Keeping Good Employees Takes Thought and Effort

Last updated: Sep 13, 2019

Think of the excitement you felt when you made that perfect hire. There was the outstanding résumé, the impressive interview. You felt, almost immediately, that this individual is a perfect fit for the position, and you were right. The first few years proved the decision was a good one. Now there’s another important matter to be addressed: You want this employee for the long haul. As a hiring manager or a business owner, don’t just assume they’ll stay. Keeping good employees takes thought and effort.

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What Kind of Bosses Make Employees Flee?

One of the greatest challenges facing any company today is retaining good employees, but why?

There’s no one-part answer to that question, but a Forbes magazine article by Lattice CEO Jack Altman cites a Gallup Poll finding that 50 percent of employees quit because of dissatisfaction with their bosses. That’s a big number, too big for those in management positions to dismiss.

My time in the corporate world informs my belief that when employees are unhappy with their bosses, it usually isn’t because the manager is belligerent or a tyrant. The majority of instances of dissatisfaction stem from workers not feeling supported.

It’s surprising, but acts of omission, not commission, often make the biggest difference in the fight to retain good employees. Even if there is no motive driving the neglect, there are tangible consequences that jeopardize overall function and morale. People and operations suffer.

Sure, tyrannical and belligerent bosses can drive off good employees, but a more common culprit is the manager who lacks self-awareness.

Employee Retention Efforts Are Cost-Effective

To boost managers’ self-awareness, assess how your company invests in managerial processes and employee development and see whether you can help up its game.

Investing in training for yourself and your employees will take time and money, but the alternative is an unsupportive workplace where people enter and then exit too quickly. That’s what burns too much time and money, with no return on the investment.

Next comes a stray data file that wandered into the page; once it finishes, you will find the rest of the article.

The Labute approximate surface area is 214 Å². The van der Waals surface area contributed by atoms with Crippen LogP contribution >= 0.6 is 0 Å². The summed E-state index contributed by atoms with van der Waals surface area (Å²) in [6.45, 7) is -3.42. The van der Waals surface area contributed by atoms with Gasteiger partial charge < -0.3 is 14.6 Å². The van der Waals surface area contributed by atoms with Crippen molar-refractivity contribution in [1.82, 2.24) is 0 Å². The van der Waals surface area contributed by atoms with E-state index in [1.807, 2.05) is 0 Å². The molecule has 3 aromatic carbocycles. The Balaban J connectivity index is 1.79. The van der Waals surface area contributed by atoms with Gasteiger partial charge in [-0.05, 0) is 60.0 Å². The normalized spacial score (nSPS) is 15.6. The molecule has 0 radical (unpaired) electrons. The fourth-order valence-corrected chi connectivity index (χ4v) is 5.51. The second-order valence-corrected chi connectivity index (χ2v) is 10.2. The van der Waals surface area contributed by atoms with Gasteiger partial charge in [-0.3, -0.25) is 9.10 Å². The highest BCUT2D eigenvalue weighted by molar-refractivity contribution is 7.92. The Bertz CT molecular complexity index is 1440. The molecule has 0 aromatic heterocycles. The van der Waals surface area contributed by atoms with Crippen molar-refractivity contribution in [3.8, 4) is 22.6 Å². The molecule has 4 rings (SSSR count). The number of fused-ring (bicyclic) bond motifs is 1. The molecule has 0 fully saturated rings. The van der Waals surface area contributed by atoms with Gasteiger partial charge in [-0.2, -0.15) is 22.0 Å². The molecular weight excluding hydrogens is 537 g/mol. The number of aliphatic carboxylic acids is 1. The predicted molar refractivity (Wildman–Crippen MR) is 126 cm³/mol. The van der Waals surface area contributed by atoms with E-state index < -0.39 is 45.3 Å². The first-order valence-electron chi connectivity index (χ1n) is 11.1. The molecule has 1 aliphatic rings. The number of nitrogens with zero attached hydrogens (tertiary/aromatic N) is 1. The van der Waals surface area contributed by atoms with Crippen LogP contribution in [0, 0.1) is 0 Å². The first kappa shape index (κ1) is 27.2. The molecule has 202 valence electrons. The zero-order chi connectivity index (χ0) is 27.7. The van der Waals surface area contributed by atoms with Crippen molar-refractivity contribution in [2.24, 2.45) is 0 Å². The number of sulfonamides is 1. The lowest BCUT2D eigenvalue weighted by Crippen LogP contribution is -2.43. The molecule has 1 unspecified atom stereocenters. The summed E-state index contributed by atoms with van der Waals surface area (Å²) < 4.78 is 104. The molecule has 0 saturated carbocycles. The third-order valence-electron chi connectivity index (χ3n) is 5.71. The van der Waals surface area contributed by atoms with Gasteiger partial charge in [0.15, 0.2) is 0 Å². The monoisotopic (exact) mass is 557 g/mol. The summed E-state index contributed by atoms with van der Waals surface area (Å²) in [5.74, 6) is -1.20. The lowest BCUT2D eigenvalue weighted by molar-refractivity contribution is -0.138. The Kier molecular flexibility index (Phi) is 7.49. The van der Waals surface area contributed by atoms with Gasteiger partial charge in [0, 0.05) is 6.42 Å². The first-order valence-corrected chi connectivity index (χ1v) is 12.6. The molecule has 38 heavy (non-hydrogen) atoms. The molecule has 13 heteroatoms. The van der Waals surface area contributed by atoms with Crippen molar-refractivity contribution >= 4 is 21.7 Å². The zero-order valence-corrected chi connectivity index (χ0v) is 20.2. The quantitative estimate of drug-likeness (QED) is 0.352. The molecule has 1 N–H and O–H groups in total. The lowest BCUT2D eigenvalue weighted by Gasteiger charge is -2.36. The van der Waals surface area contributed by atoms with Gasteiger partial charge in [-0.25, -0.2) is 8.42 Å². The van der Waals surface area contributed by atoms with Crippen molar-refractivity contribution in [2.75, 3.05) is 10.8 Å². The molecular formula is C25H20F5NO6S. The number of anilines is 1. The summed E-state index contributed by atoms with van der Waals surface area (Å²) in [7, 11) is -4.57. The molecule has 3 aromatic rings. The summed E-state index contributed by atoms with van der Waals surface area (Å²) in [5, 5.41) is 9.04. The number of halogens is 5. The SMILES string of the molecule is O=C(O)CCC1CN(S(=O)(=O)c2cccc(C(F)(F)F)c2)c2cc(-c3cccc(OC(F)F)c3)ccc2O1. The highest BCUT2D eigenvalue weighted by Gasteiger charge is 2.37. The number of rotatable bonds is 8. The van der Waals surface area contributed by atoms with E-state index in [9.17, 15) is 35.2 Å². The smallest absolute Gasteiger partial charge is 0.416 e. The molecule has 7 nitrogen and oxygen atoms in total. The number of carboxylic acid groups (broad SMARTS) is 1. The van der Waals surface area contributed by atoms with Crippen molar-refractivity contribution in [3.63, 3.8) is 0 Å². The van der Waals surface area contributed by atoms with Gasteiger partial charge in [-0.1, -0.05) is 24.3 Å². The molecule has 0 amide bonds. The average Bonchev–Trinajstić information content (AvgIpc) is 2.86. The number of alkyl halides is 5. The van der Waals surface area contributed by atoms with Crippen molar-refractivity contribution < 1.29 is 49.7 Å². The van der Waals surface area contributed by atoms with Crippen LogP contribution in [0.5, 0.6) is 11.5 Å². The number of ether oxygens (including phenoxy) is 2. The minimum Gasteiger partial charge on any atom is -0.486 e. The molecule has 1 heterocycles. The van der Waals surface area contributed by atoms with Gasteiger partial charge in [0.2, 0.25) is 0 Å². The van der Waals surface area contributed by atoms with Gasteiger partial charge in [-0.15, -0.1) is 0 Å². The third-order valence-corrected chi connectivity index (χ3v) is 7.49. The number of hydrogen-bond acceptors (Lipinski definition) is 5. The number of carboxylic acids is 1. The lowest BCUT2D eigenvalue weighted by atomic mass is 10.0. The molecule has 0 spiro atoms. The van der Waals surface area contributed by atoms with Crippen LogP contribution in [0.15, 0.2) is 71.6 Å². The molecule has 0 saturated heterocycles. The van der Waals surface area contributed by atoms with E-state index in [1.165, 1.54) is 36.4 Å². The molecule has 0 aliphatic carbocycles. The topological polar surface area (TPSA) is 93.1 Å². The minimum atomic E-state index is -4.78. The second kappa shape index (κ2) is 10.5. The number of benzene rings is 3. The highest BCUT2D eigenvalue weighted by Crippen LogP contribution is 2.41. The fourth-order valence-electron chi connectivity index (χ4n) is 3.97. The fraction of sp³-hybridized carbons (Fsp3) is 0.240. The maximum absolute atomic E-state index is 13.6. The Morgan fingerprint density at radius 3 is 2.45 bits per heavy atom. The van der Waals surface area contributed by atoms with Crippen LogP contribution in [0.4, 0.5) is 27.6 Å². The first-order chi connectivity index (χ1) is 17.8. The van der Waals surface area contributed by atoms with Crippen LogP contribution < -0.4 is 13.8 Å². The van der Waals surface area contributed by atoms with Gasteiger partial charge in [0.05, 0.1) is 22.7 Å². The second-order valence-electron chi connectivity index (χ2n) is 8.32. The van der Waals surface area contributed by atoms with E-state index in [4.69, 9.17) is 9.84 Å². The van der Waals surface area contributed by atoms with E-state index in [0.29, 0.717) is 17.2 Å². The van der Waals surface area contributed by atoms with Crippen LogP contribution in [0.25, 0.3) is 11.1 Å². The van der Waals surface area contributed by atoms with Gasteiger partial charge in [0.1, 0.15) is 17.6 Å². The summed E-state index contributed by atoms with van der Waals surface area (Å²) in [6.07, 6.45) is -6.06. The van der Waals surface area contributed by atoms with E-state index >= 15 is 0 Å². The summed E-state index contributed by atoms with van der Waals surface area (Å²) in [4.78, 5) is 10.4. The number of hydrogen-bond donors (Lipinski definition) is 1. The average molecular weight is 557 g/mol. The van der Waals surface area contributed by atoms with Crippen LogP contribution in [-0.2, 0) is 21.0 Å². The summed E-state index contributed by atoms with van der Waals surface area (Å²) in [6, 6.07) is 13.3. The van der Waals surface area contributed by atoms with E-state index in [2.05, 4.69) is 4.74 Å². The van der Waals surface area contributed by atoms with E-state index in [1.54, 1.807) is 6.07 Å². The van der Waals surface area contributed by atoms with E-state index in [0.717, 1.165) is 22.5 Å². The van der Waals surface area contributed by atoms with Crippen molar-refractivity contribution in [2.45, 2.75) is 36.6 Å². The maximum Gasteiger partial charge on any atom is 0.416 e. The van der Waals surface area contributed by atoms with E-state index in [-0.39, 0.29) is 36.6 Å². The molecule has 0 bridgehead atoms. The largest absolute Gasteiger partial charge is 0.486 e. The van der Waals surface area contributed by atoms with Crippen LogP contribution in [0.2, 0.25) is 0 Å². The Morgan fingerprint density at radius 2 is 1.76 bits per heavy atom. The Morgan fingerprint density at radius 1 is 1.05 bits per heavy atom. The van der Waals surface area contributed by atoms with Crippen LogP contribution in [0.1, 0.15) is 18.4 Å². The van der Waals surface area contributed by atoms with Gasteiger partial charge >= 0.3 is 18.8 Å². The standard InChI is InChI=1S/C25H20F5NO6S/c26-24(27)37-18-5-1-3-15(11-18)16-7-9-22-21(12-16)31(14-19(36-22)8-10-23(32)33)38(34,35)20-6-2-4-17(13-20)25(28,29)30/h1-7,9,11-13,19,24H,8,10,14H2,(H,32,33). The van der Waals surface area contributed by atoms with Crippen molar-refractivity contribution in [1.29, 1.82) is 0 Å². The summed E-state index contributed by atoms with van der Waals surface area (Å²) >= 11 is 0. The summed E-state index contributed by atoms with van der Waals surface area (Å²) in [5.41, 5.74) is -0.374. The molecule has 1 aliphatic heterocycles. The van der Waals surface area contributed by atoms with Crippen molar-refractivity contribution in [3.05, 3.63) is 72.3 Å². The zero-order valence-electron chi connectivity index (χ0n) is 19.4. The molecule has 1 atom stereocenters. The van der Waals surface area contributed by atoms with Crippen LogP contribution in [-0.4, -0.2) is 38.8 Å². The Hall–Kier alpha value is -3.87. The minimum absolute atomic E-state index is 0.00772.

It’s Your Call: Stagnate or Flourish

Let’s face it, the time is gone when employees stick with the same company for 40 years. These are ultracompetitive times, and staying ahead of the employee retention game means not forgetting that:

  • Companies that operate without a good managerial system for their workers do so at their own peril.
  • Capable employees in search of career fulfillment will exit stagnant workplaces.
  • Investing in employee retention isn’t a luxury, it’s a necessity.

The goal is to create the kind of environment where employees flourish, loyalty grows, and the company thrives.

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At USF, Higher Education Includes Private-Public Teamwork

The USF Office of Corporate Training and Professional Education is taking a prominent role in creating a world-class workforce in the Tampa Bay area. Contact us if you want one of our advisors to develop a plan for you.

To learn more about USF’s dedication to the art of managing people, interacting with professionals, and advancing careers, explore the university’s Office of Corporate Training and Professional Education. Visit the CTPE website or contact us.

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Mark Koulianos is director of USF’s Office of Corporate Training and Professional Education and a 20-plus-year veteran of the corporate world. Read Koulianos’ full bio.